Wednesday 11 May 2011

MARK BEATH: The delusion of CEC

Local economic commentator, Mark Beath, looks at the demise of Cairns' construction giant, CEC.

Much comment and activity at the Journal of Ignorance on the demise today of CEC.

Not kosher blogging maybe, but will just update as I go here with thoughts. Many peculiarities and even the accounts published yesterday vary materially from announcement as recently as April 29. Events as far back as 2008 are worthy of attention as is the role of Warren Entsch as an 'independent' director and Chairman.

To start my delusion of CEC before delving back as far as events in 2008, CEC did finally lodge accounts yesterday afternoon. However, bottom line on the CEC net position showed net assets of negative $41million? You should compare this with the ASX release just a few weeks before on 29 April which stated...
  • "Following the above impairments the accounts would show Negative Net Assets of around $27.6 million."
Oops, just a bit of a divergence here boys? In less than two weeks? So, lets go back in time to 2008.

Cairns entered 2008 on the back of a large debt fueled construction boom despite the first ripples of the GFC in late 2007 in the USA. At the end of February 2008 CEC surprised the market with a bad result and some recent high profile value investors fled (ie 452 Capital) the share register. This result preceded calls by the bank, CBA, to reduce property related debt.

CEC, in 2008, then announced a joint venture deal on its substantial land bank with Trinity Properties. These companies were previously closely aligned when CEC floated and shared directors including Keith Delacey and a senior Trinity exec. This deal collapsed early in 2008 with accusations that the CEC properties didn't stack up to values. Property write downs in that year by CEC don't seem to align with the indicated shortfall in property values in the failed JV.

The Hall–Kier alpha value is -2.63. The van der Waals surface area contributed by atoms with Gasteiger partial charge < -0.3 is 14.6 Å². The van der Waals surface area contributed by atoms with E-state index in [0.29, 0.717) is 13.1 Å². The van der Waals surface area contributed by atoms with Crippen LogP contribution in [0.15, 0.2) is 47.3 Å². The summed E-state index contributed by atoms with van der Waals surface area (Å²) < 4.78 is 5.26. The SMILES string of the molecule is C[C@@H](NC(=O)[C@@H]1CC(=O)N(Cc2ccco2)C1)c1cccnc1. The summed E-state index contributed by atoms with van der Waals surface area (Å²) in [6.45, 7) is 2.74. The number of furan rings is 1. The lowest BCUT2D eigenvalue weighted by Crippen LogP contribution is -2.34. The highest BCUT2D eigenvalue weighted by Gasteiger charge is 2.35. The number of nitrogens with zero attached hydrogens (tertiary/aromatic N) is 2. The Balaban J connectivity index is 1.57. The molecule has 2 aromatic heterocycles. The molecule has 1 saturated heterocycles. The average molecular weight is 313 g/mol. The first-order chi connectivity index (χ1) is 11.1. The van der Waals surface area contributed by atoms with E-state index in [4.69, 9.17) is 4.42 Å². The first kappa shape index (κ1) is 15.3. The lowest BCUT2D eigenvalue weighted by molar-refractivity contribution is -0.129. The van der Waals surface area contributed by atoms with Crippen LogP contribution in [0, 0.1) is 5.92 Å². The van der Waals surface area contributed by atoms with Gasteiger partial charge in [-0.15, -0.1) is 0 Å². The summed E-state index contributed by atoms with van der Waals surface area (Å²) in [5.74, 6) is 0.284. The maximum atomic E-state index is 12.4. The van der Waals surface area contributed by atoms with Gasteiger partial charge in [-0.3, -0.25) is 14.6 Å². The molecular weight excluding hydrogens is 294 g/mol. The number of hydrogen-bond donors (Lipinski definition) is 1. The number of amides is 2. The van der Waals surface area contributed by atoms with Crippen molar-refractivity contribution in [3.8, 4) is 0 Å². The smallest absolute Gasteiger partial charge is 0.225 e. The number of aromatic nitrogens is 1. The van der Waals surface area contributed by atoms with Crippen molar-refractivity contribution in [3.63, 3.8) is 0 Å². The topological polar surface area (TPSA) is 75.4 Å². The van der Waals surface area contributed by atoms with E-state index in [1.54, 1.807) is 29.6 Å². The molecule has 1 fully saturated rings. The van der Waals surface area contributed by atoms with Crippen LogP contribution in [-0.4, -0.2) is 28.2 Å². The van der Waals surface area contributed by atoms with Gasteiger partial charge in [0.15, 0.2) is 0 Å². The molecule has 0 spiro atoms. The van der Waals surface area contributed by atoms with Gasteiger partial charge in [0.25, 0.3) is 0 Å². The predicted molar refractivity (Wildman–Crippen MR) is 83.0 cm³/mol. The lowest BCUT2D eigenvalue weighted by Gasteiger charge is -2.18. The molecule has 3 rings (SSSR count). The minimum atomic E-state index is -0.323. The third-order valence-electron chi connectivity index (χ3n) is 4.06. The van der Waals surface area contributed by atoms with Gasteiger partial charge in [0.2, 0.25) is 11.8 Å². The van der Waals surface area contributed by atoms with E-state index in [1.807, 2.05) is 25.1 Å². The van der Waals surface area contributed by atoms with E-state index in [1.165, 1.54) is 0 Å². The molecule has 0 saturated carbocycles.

CEC has had many opportunities to do something and has frequently referred to possible joint ventures, syndications, or capital raisings. Almost any company listed on ASX with any property related activity raised huge capital in 2008/2009. Selling assets was not the sole option of CEC to satisfy the bank.

So why didn't CEC follow the market? Did the directors make judgements based on Roy Lavis (26%) maintaining control rather than the interest of all shareholders?

The most striking deterioration at CEC since it listed in 2004 was not the financials but the quality of the board. In 2004 it was an outstanding board. It is now Roy, his son, and an 'independent' Chairman, who replaced Warren Entsch, with political connections also as main background and Entsch's renowned sycophancy with Roy. It's an appallingly weak board which should scare any investor.

Small CEC shareholders deserve a damned lot more than has been delivered here.

1 comment:

Anonymous said...

It has taken too long for this company to fold up. A quick glance over the financial records of CEC group over the last 3 years showed the wriiting on the wall. No matter what dribble came out of the mouths of the director and his cronies, the growing list of creditors, incomplete projects and fabled joint ventures was evidence enough that things were going pear shaped. The journalists at the Cairns post who repeatedly printed biased, misleading and overly rosy statements from this company should be ashamed of themselves, as should the ASIC who failed to act sooner. I shudder to think how much money is actually owing to individuals and businesses in the far north, seems everyone knows someone how has been ripped off by CEC.
Surely someone has to face prosecution over some of these breaches and oversights.